Table 1 Comparison of simple main effects
Table 2 Descriptive statistics for time till fracture (TTF) (mm:ss:ss) and number of cycles till fracture (NCF) for different groups

Results of two-way ANOVA test were presented in Table 3. There was a statistically significant interaction between type of file and instrumentation motion utilized (p = 0.003). Two-way ANOVA test was conducted to examine the effects of the systems and motion types on the time needed to failure Table 2 and box and bar plots of values of time until fracture in different groups were presented in Figs. 2 and 3, respectively.

Table 3 Two-way ANOVA test results
Fig. 2

Bar chart showing mean and standard deviation values of time till fracture (TTF) (mm:ss:ss) in different groups

Fig. 3

Bar chart showing mean and standard deviation values of number of cycles till fracture (NCF) in different groups


Separation of rotary instruments during root canal preparation is considered a critical mishap as the separated segment may hinder the irrigant from entering the canal system that may prevent adequate microorganism eradication (Haapasalo et al. 2003). Thus, considering the factors that may improve the rotary files resistance to cyclic failure is considered a critical issue that has been deeply reviewed in literature (Keskin et al. 2017; Yilmaz et al. 2018). The present study investigated and compared the cyclic fatigue resistances of the PTN and WOG NiTi rotary systems in rotation and reciprocation motions in simulated canal with a 60° angle of curvature.

Many factors may cause instrument fracture inside the root canal such as canal curvature abruptness including the angle and radius of curvature, the instrument design, surface treatment, and kinematics (Parashos et al. 2004). Variable methods had been utilized to examine the cyclic fatigue fracture resistance of NiTi rotary files. In the present study, a custom-made canal model was employed to keep the experimental conditions standardized in terms of angle and radius of curvature and minimize the impact of other variables (Pruett et al. 1997). The simulated canal design used in the study followed the approach illustrated by Pruett et al. (Pruett et al. 1997). The custom-made canal had an angle of curvature of 60°, a radius of curvature of 3 mm, to simulate the abrupt apical root canal curvature, where the maximum stresses are concentrated on the rotary instruments (Chang et al. 2016; Pedullà et al. 2012). A pecking motion was employed during the instrumentation procedures to prevent instrument binding and torque-generated cyclic fatigue (Li et al. 2002).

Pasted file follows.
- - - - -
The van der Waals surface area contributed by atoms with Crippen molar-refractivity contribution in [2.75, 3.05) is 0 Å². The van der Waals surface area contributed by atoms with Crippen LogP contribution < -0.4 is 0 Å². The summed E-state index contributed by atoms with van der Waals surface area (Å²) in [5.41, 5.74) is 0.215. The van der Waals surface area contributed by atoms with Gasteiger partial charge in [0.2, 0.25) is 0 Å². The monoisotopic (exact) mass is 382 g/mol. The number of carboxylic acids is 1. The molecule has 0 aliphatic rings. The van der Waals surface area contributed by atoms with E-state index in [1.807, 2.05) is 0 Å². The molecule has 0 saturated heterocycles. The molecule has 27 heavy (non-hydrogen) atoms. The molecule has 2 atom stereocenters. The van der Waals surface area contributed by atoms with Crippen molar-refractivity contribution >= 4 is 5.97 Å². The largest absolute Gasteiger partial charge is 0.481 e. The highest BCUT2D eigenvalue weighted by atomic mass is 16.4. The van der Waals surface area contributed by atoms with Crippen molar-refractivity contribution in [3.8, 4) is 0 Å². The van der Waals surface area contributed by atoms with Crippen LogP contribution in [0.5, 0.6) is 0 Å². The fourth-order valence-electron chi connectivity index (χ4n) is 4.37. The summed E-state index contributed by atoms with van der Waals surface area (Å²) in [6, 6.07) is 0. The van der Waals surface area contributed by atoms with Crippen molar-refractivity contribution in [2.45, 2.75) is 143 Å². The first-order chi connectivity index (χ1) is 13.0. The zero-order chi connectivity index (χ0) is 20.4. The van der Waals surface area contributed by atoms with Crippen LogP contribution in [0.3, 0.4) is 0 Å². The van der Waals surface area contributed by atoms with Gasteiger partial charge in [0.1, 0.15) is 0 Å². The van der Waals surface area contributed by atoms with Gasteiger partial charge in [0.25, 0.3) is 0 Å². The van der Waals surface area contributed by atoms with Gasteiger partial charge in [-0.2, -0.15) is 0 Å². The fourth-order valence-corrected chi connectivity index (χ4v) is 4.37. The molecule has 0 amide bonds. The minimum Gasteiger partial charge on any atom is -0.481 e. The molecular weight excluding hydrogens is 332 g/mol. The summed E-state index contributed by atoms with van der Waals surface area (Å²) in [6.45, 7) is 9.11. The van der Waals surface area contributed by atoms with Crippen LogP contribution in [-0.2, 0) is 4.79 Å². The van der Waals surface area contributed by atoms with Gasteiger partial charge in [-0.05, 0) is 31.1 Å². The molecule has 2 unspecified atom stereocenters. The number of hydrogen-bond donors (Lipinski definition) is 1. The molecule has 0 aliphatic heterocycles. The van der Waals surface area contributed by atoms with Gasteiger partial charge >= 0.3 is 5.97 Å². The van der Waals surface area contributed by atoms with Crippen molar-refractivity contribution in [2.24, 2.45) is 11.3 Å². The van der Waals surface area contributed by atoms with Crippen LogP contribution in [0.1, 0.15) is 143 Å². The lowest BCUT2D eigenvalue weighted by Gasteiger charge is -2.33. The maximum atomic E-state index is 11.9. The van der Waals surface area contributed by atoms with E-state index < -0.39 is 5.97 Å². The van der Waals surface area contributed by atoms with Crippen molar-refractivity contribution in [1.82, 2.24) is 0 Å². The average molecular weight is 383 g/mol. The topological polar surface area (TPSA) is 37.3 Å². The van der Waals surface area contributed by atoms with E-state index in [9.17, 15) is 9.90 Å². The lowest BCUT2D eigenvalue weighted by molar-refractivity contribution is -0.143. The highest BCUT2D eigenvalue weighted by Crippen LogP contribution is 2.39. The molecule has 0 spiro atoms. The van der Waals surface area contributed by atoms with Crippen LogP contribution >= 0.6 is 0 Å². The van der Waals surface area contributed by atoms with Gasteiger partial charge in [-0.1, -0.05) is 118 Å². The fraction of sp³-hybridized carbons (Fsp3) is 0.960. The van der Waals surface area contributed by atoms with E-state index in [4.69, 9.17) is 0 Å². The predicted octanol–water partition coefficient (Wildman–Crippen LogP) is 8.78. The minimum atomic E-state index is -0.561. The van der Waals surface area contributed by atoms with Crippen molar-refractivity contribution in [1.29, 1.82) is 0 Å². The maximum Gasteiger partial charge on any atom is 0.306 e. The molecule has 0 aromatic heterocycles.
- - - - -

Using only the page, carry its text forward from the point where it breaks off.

According to the findings of the study, the WOG file showed significantly higher cyclic fatigue resistance than that of PTN in both the continuous rotation and reciprocation modes (p < 0.001); thus, the null hypothesis was rejected. Though WOG was never tested in continues rotating motion, the findings of this study correspond with previous studies reporting that the WOG files were significantly more cyclic fatigue resistant compared to other files tested in reciprocating motions (Elnaghy and Elsaka 2014; Ozyurek 2016).

This outcome could be attributed to the difference in the metallurgical properties and the cross-sectional designs of the tested NiTi systems which have an impact on cyclic fatigue resistance (Berutti et al. 2012). The WOG files are made of thermally treated Ni-Ti alloy termed “Gold”, where the ground instrument is heat-treated then slowly cooled in a post-manufacturing process. This process results in a characteristic gold finish that enhances its resistance to fracture and flexibility and reduces the surface defects (Sirona n.d.). The WOG files have a parallelogram cross-section, two cutting edges, and an alternate contact point. This design feature reduces the number of contact points between the WOG file and the canal walls. While, PTN is made of M-wire, that has improved resistance to cyclic fatigue through a proprietary of thermomechanical process the material has undergone during manufacturing. The PTN files have an off-centered rectangular cross-sectional design (Ye and Gao n.d.).